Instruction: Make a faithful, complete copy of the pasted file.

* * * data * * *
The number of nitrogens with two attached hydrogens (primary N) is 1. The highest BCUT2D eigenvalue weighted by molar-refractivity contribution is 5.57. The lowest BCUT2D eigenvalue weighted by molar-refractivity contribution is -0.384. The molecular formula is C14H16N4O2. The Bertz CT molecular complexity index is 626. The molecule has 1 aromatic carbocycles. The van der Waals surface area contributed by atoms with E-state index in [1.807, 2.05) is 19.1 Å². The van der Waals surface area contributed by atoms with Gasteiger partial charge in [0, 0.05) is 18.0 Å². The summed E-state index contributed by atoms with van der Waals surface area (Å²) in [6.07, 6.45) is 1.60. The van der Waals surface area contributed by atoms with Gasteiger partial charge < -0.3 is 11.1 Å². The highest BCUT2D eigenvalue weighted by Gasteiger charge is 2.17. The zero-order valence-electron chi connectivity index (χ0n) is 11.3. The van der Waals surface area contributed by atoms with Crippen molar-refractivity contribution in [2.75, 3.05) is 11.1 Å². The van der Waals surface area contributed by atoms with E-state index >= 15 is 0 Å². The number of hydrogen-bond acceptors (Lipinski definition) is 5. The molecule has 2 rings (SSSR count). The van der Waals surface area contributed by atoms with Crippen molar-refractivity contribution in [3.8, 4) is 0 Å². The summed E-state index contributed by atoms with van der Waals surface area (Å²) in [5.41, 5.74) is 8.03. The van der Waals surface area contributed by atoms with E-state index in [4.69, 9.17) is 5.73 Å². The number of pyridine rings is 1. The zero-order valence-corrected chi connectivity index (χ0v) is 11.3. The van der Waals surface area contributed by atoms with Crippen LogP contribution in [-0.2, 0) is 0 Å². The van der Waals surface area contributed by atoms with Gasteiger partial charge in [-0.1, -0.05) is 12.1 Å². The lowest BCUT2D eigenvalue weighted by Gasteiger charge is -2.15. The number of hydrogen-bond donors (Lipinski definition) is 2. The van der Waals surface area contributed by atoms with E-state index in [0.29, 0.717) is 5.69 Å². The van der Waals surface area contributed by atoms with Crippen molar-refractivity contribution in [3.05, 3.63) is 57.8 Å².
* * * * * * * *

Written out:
The number of nitrogens with two attached hydrogens (primary N) is 1. The highest BCUT2D eigenvalue weighted by molar-refractivity contribution is 5.57. The lowest BCUT2D eigenvalue weighted by molar-refractivity contribution is -0.384. The molecular formula is C14H16N4O2. The Bertz CT molecular complexity index is 626. The molecule has 1 aromatic carbocycles. The van der Waals surface area contributed by atoms with E-state index in [1.807, 2.05) is 19.1 Å². The van der Waals surface area contributed by atoms with Gasteiger partial charge in [0, 0.05) is 18.0 Å². The summed E-state index contributed by atoms with van der Waals surface area (Å²) in [6.07, 6.45) is 1.60. The van der Waals surface area contributed by atoms with Gasteiger partial charge < -0.3 is 11.1 Å². The highest BCUT2D eigenvalue weighted by Gasteiger charge is 2.17. The zero-order valence-electron chi connectivity index (χ0n) is 11.3. The van der Waals surface area contributed by atoms with Crippen molar-refractivity contribution in [2.75, 3.05) is 11.1 Å². The van der Waals surface area contributed by atoms with E-state index >= 15 is 0 Å². The number of hydrogen-bond acceptors (Lipinski definition) is 5. The molecule has 2 rings (SSSR count). The van der Waals surface area contributed by atoms with Crippen molar-refractivity contribution in [3.8, 4) is 0 Å². The summed E-state index contributed by atoms with van der Waals surface area (Å²) in [5.41, 5.74) is 8.03. The van der Waals surface area contributed by atoms with E-state index in [4.69, 9.17) is 5.73 Å². The number of pyridine rings is 1. The zero-order valence-corrected chi connectivity index (χ0v) is 11.3. The van der Waals surface area contributed by atoms with Crippen LogP contribution in [-0.2, 0) is 0 Å². The van der Waals surface area contributed by atoms with Gasteiger partial charge in [-0.1, -0.05) is 12.1 Å². The lowest BCUT2D eigenvalue weighted by Gasteiger charge is -2.15. The number of hydrogen-bond donors (Lipinski definition) is 2. The van der Waals surface area contributed by atoms with E-state index in [0.29, 0.717) is 5.69 Å². The van der Waals surface area contributed by atoms with Crippen molar-refractivity contribution in [3.05, 3.63) is 57.8 Å².